up on life. Some try their best to do things for themselves, even though they are unable to, so
as not to be a burden on their families. Loss of independence is always associated with
feelings of helplessness and fear of going blind. These findings were further supported by a
study done in China (Wu 2010). One patient was highly frustrated about his life.
…. “I was affected by this disease in my late fifties. Now I am having difficulty to do works on
my own. Even to go here to there I have to take help from others. One day they will be fed up
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of helping me. No one likes to do the same thing thousand times. I am thinking that I am a
fully dependent patient. Near future I’ll be blind. It is better to die than live”….patient p5
In contrast, a minority of patients manage to live with the disease with the help of family
members. Adjustment to life with glaucoma helps to maintain daily routine with minimum
problems, but family support plays a vital role as stated by patient P9,
…..“It was too difficult to adjust the life earlier. Just now I am gradually getting used to living
with the disease. Sometimes my family helps me to do the things that I cannot do for myself.
Actually my daughter totally re arranged the furniture setup of my house. Earlier my room
was upstairs but now I’m living downstairs and no need to take a risk of climbing
staircase”…..patient p9
These findings were further supported by a similar study done in China (Wu 2010).
Double-checking an object’s position, improving household lighting, avoiding staying out in
the dark, and wearing hats outdoors to reduce the lighting difference will help to manage the
impact of the disease in day to day life (Wu 2010). Patients need considerable care and
attention and the support of others.
This study offers a better understanding of the life with glaucoma, a condition that people do
not show much concern for until they they are affected by it. The quality of life is severely
affected byphysical and mental impairments caused by the disease. However, the findings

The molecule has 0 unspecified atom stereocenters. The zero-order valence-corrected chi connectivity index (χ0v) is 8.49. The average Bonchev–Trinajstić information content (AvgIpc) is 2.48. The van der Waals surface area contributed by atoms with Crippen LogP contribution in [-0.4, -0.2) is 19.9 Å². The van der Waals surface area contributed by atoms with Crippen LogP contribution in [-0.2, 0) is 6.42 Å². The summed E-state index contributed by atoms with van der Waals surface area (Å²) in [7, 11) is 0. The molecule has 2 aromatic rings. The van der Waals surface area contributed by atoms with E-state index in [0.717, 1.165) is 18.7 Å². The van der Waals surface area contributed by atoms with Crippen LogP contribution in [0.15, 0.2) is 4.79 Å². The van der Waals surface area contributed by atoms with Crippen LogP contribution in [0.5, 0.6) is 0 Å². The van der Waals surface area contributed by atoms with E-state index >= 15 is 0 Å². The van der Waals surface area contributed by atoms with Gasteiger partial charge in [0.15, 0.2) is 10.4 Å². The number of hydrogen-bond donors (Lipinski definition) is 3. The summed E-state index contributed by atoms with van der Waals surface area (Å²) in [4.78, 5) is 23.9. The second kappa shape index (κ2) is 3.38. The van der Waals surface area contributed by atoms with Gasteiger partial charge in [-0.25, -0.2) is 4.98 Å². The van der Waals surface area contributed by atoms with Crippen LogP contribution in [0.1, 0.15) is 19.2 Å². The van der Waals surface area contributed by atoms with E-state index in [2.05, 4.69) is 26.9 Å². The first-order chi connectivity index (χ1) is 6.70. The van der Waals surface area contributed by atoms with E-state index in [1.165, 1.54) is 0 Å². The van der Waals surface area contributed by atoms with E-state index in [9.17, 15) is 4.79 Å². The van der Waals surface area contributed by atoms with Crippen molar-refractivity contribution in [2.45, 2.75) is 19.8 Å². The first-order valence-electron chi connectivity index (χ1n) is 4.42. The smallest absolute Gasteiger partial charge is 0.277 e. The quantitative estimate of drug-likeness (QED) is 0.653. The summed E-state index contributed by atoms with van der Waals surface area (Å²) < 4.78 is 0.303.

revealed that knowledge about glaucoma was lacking and so early diagnosis was limited.
Frequent problems related to decreased vision were identified such as reading, walking on
stairs and crossing roads. Difficulties with these activities were more often reported by the
older patients. Although a few patients adjusted and were able to cope with daily activities
with the disease, others were not fully adjusted.
Continuous education about the disease to both patients and public is recommended since
early diagnosis provides more control of the disease with the use of medication. Knowledge
and information regarding the disease would be useful in several aspects including
customized disease management and promotion of alterations regarding patients’ daily living
and safety. Furthermore, arrangements should be made to give patients the appropriate
emotional and physical support from family members. Care takers also should be well
informed about the disease along with efficient patient management.
Abba, G. (2009). Prevalence of Glaucoma in Nigeria. The Internet Journal of Epidemiology. 9
Spratt, A., Aachal, K. and Ananth, V.(2008). Journal of current glaucoma practice. 2(1), 39-
Attebo, K., Mitchell, P., Cumming, R., & Smith W. (1997). Knowledge and beliefs about
common eye diseases. Australian and New Zealand Journal of Ophthalmology.25: 283-287.
Kim, S., Stewart, J.F.G., Emond, M.J., Reynolds, A.C., Leen, M.M., & Mills RP. (1997). The
effect of a brief education program on glaucoma patients. Journal of Glaucoma.6: 146–151.
Nelson, P., Aspinall, P. & O’Brien, C. (1999). Patients’ perception of visual impairment in
glaucoma: a pilot study. British Journal of Ophthalmology. 83(5): 546–552.